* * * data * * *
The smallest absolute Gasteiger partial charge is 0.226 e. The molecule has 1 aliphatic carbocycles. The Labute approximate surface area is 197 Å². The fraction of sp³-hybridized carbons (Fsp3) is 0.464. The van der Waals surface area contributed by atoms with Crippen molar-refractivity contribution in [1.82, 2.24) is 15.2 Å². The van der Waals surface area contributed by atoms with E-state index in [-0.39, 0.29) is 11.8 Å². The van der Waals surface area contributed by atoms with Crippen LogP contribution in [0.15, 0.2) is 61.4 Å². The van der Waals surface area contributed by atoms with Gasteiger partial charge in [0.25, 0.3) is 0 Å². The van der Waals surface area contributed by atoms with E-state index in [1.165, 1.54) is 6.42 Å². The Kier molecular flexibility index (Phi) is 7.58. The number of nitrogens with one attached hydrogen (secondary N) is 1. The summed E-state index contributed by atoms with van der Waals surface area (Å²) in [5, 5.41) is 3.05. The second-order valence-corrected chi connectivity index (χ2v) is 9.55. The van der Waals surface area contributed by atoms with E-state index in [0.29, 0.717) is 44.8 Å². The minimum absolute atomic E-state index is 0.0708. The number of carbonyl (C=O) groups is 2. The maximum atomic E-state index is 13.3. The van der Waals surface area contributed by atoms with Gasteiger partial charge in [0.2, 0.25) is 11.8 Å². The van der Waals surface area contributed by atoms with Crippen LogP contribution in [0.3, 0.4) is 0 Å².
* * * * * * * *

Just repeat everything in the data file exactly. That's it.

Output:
The smallest absolute Gasteiger partial charge is 0.226 e. The molecule has 1 aliphatic carbocycles. The Labute approximate surface area is 197 Å². The fraction of sp³-hybridized carbons (Fsp3) is 0.464. The van der Waals surface area contributed by atoms with Crippen molar-refractivity contribution in [1.82, 2.24) is 15.2 Å². The van der Waals surface area contributed by atoms with E-state index in [-0.39, 0.29) is 11.8 Å². The van der Waals surface area contributed by atoms with Crippen LogP contribution in [0.15, 0.2) is 61.4 Å². The van der Waals surface area contributed by atoms with Gasteiger partial charge in [0.25, 0.3) is 0 Å². The van der Waals surface area contributed by atoms with E-state index in [1.165, 1.54) is 6.42 Å². The Kier molecular flexibility index (Phi) is 7.58. The number of nitrogens with one attached hydrogen (secondary N) is 1. The summed E-state index contributed by atoms with van der Waals surface area (Å²) in [5, 5.41) is 3.05. The second-order valence-corrected chi connectivity index (χ2v) is 9.55. The van der Waals surface area contributed by atoms with E-state index in [0.29, 0.717) is 44.8 Å². The minimum absolute atomic E-state index is 0.0708. The number of carbonyl (C=O) groups is 2. The maximum atomic E-state index is 13.3. The van der Waals surface area contributed by atoms with Gasteiger partial charge in [0.2, 0.25) is 11.8 Å². The van der Waals surface area contributed by atoms with Crippen LogP contribution in [0.3, 0.4) is 0 Å².